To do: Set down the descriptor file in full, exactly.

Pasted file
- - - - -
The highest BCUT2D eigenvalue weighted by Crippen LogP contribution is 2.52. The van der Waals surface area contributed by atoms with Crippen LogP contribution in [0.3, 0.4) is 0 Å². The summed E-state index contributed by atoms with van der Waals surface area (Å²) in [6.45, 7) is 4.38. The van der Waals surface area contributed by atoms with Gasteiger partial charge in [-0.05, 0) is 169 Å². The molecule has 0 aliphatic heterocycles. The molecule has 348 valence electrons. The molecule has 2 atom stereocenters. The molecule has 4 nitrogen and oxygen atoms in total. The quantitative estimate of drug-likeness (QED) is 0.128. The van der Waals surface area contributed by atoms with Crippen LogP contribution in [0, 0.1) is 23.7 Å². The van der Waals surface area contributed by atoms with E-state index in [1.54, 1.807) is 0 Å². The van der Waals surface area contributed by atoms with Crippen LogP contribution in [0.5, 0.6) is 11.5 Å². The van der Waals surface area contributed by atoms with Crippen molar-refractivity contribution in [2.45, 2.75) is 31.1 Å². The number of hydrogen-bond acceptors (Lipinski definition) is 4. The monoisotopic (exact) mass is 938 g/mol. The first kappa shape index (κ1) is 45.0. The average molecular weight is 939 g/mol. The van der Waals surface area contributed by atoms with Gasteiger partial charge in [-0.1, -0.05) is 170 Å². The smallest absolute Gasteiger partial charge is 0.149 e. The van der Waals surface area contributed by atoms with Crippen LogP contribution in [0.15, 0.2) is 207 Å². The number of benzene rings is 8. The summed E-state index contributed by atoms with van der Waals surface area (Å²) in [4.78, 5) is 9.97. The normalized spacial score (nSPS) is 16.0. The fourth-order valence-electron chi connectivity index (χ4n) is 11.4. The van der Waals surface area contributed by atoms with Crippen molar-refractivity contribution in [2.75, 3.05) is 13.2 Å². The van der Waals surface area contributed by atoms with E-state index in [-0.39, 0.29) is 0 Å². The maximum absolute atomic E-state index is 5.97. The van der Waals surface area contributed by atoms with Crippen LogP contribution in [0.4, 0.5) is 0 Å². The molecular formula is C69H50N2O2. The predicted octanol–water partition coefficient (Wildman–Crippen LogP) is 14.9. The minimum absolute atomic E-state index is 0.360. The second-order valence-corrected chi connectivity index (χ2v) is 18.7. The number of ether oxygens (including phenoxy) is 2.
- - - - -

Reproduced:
The highest BCUT2D eigenvalue weighted by Crippen LogP contribution is 2.52. The van der Waals surface area contributed by atoms with Crippen LogP contribution in [0.3, 0.4) is 0 Å². The summed E-state index contributed by atoms with van der Waals surface area (Å²) in [6.45, 7) is 4.38. The van der Waals surface area contributed by atoms with Gasteiger partial charge in [-0.05, 0) is 169 Å². The molecule has 0 aliphatic heterocycles. The molecule has 348 valence electrons. The molecule has 2 atom stereocenters. The molecule has 4 nitrogen and oxygen atoms in total. The quantitative estimate of drug-likeness (QED) is 0.128. The van der Waals surface area contributed by atoms with Crippen LogP contribution in [0, 0.1) is 23.7 Å². The van der Waals surface area contributed by atoms with E-state index in [1.54, 1.807) is 0 Å². The van der Waals surface area contributed by atoms with Crippen LogP contribution in [0.5, 0.6) is 11.5 Å². The van der Waals surface area contributed by atoms with Crippen molar-refractivity contribution in [2.45, 2.75) is 31.1 Å². The number of hydrogen-bond acceptors (Lipinski definition) is 4. The monoisotopic (exact) mass is 938 g/mol. The first kappa shape index (κ1) is 45.0. The average molecular weight is 939 g/mol. The van der Waals surface area contributed by atoms with Gasteiger partial charge in [-0.1, -0.05) is 170 Å². The smallest absolute Gasteiger partial charge is 0.149 e. The van der Waals surface area contributed by atoms with Crippen LogP contribution in [0.15, 0.2) is 207 Å². The number of benzene rings is 8. The summed E-state index contributed by atoms with van der Waals surface area (Å²) in [4.78, 5) is 9.97. The normalized spacial score (nSPS) is 16.0. The fourth-order valence-electron chi connectivity index (χ4n) is 11.4. The van der Waals surface area contributed by atoms with Crippen molar-refractivity contribution in [2.75, 3.05) is 13.2 Å². The van der Waals surface area contributed by atoms with E-state index in [-0.39, 0.29) is 0 Å². The maximum absolute atomic E-state index is 5.97. The van der Waals surface area contributed by atoms with Crippen LogP contribution in [0.4, 0.5) is 0 Å². The molecular formula is C69H50N2O2. The predicted octanol–water partition coefficient (Wildman–Crippen LogP) is 14.9. The minimum absolute atomic E-state index is 0.360. The second-order valence-corrected chi connectivity index (χ2v) is 18.7. The number of ether oxygens (including phenoxy) is 2.